Shah's Hindi appeal miffs southern States
Union Home Minister Amit Shah’s appeal to unify India with the country's most widely-spoken language, Hindi, was met with sharp criticism from the southern states on Saturday.
New Delhi: Union Home Minister Amit Shah's appeal to unify India with the country's most widely-spoken language, Hindi, was met with sharp criticism from the southern states on Saturday.
Veteran leaders such as DMK president MK Stalin and former Karnataka chief ministers Siddaramaiah and HD Kumaraswamy came down heavily on Shah for pitching for his "one nation, one language" pitch on the occasion of Hindi Diwas.
Several pro-Kannada organisations, including Karnataka Ranadheera Pade, also held protest marches in Bengaluru against Hindi Diwas. "Prime Minister Narendra Modi should issue a clarification on Amit shah's statement.
Else, the DMK will prepare itself for another language protest. Is it India or Hindi-a? India stands for unity in diversity. The BJP-led government is trying to destroy this and go against it. The Home Minister should withdraw his statement," said Stalin.
Earlier in June, responding to the suggestion of a three-language formula for schools in Tamil Nadu, the DMK chief had said that "Hindi is not in the blood of the people of Tamil Nadu".
"We have always stood against the imposition of Hindi and have raised our voices against the same in cases of exams like the railways and postal departments.
We strongly condemn the home minister's statement," Stalin said on Saturday. The DMK would take a decision on the ways and means to oppose Shah's stand at a high-level party meet to be held on September 16, Stalin said.
AIADMK leader and Tamil Nadu Culture Minister K Pandiarajan said, "If the Centre imposes Hindi unilaterally, there will only be (adverse) reaction and no support, not only in Tamil Nadu but also in states like Bengal, Karnataka and Andhra Pradesh."
MDMK chief Vaiko said if India has to be a country of Hindi alone, then only Hindi-speaking states would be part of it and not several other regions like Tamil Nadu and the northeast.
PMK founder-leader S Ramadoss dubbed Shah's remark as flawed and said Hindi must not be "imposed." The PMK and the BJP were part of the AIADMK alliance in Tamil Nadu for the recent Lok Sabha polls.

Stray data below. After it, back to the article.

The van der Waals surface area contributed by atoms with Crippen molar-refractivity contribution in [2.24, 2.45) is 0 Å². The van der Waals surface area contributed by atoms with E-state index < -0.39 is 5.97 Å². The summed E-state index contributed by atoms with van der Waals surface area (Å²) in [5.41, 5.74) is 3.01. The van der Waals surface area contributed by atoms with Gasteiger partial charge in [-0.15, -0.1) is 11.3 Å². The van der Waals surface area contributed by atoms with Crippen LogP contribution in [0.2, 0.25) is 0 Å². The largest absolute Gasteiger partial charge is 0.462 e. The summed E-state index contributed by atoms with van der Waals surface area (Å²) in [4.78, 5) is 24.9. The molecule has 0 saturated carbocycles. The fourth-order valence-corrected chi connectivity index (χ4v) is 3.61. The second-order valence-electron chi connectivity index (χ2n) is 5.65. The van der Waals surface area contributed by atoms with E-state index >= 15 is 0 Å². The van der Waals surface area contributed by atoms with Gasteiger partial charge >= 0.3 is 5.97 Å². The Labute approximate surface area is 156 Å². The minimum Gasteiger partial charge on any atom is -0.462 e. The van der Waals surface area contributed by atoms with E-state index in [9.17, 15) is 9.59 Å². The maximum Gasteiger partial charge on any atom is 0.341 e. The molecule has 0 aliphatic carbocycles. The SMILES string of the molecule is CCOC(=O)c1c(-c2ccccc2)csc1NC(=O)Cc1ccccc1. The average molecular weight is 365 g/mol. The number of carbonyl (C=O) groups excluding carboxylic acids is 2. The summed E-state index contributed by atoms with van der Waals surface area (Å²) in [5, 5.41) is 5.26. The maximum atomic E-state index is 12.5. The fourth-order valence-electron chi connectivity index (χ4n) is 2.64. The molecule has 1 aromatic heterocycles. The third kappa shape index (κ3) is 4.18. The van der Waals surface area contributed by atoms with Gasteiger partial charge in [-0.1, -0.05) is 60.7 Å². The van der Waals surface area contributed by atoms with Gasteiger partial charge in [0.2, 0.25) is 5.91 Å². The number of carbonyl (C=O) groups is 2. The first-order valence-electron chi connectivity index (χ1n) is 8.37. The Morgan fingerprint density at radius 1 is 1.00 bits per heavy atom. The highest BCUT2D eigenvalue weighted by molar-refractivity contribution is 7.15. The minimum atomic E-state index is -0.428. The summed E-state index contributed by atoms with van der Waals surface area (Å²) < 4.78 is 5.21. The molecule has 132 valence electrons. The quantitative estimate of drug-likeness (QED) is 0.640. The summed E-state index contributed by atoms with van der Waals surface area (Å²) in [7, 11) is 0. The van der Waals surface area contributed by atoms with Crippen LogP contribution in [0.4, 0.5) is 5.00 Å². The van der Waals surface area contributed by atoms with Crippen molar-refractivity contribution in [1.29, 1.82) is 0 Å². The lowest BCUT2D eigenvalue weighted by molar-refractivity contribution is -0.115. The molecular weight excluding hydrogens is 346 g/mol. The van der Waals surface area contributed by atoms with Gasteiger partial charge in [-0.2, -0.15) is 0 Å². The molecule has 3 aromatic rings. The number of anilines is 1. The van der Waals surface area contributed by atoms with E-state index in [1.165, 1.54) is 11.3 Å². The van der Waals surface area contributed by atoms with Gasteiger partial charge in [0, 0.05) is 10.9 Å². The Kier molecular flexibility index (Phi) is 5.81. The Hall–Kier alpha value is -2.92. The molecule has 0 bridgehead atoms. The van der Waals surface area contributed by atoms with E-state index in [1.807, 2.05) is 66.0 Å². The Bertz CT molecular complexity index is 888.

"Never can Hindi be India's identity globally....is it not condemnable to try to usurp the identities of other languages to make Hindi India's global identity," Ramadoss said in a tweet.
The Karnataka Congress also slammed Shah, accusing the RSS of trying to push its "sinister hidden agenda" to divide people. Tweeting in Kannada, former chief minister Siddaramaiah said, "The lie that Hindi is a national language should stop.
Let it be known to all that it is just like Kannada, one among the 22 official languages of India. You cannot promote a language by spreading lies and fake information. Languages flourish by affection and respect for each other."
JD(S) leader HD Kumaraswamy sought to know from Prime Minister Narendra Modi when 'Kannada Diwas' would be organised across the country. "The central government is celebrating 'Hindi Diwas'.
When will you celebrate Kannada Diwas Narendra Modi, which is also an official language like Hindi? Remember that the people of Karnataka are part of the federal system," Kumaraswamy tweeted, with the hashtag 'Stop Hindi Imposition'.
Meanwhile, a pro-Kannada outfit has warned of agitations from October 1, if the Centre 'imposes' Hindi in the state.
The Communist Party of India (CPI) also lashed out at Shah, saying his comments were an "attack" on India's federal structure and diversity.
Protests were also seen over in West Bengal, Maharashtra and Karnataka.
The Centre went into damage control mode later, with senior cabinet ministers tweeting reassurances that Hindi would not be imposed without further consultations. Finally, the revised draft was uploaded by the Human Resource Development Ministry.